GENERAL endorsement greeted the appointment of former Zimbabwe cricket captain Alistair Campbell as the new national chairman of selectors last week.
Campbell, one of Zimbabweâ€™s most successful captains, takes over from Kenyon Ziehl with effect from August 1.
While this is obviously a welcome move by Zimbabwe Cricket, the fullness of this appointment will not be realised without giving the new panel total autonomy in all selection matters. Selection in Zimbabwe cricket has frequently been a sensitive matter which has played a part in the documented demise of the national game.
The number one priority for the Campbell-led panel, therefore, is to bring back sanity into the selection process, perhaps also as a step towards reuniting the Zimbabwe cricket family by abandoning the selection of national teams based on any criterion other than merit.
Considering the large number of cricketers lost to this country in the last five years and the politics surrounding their exit, picking the best possible Zimbabwean XI on the day is obviously a task thatâ€™s beyond Campbell and his panel, try as they can to use their personal acquaintance to lure back some players.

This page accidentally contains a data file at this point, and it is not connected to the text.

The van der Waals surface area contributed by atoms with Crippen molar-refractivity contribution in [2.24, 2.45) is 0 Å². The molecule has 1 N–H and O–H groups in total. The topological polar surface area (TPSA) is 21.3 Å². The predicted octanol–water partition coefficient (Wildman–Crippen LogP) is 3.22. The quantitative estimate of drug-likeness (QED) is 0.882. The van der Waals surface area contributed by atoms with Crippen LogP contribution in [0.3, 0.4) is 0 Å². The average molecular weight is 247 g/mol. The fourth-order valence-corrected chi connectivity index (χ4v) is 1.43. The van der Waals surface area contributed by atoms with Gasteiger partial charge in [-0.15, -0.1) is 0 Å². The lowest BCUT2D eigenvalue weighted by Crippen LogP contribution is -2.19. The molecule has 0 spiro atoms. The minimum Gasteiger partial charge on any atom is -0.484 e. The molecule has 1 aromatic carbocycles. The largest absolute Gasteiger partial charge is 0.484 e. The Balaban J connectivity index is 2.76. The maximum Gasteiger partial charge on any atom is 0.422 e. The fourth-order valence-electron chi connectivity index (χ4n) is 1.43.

Having said that, it has to be understood that not all former players will simply walk into the national side if they make themselves available.Â Zimbabwe cricket needs to move on and forget about these players, at least on the playing side.
On the other hand, there are still many players not available to Zimbabwe who can still make the grade and seriously challenge the players in the current team.
But Campbellâ€™s task is much bigger than simply luring players back. The bigger task it to deal with players that are there, which was the major flaw of the outgoing panel.
As individuals, you canâ€™t by any means question the credentials of Jackie du Preez, who can still be retained on the panel, and Ziehl. Even Vumi Moyo and Steyn Kombayi, the chief targets of critics of the panel, are not exactly cricket novices. But as a body these men presided over some very questionable selection decisions.
There was just no consistency in the selection of the national team and Zimbabwe â€œAâ€, which either suggested the selectors didnâ€™t have a database of players or simply did not appreciate the importance of gradual progression. A lot of players were left in career crisis after being elevated to lofty heights at the international level â€” take for instance Friday Kasteni at the 2007 World Cup and Johnson Marumisa at the 2007 ICC World Twenty20 â€” and then being downgraded to not being good enough for second-string sides.
There is a high possibility that Campbell & Co will want to do things differently. They will ignore people with ulterior motives, or people who donâ€™t have a clue of what they are talking about.
Zimbabwe cricket being what it is, this will create some tension. But what matters is that the decisions are fair and any interference should be dismissed with the contempt it deserves.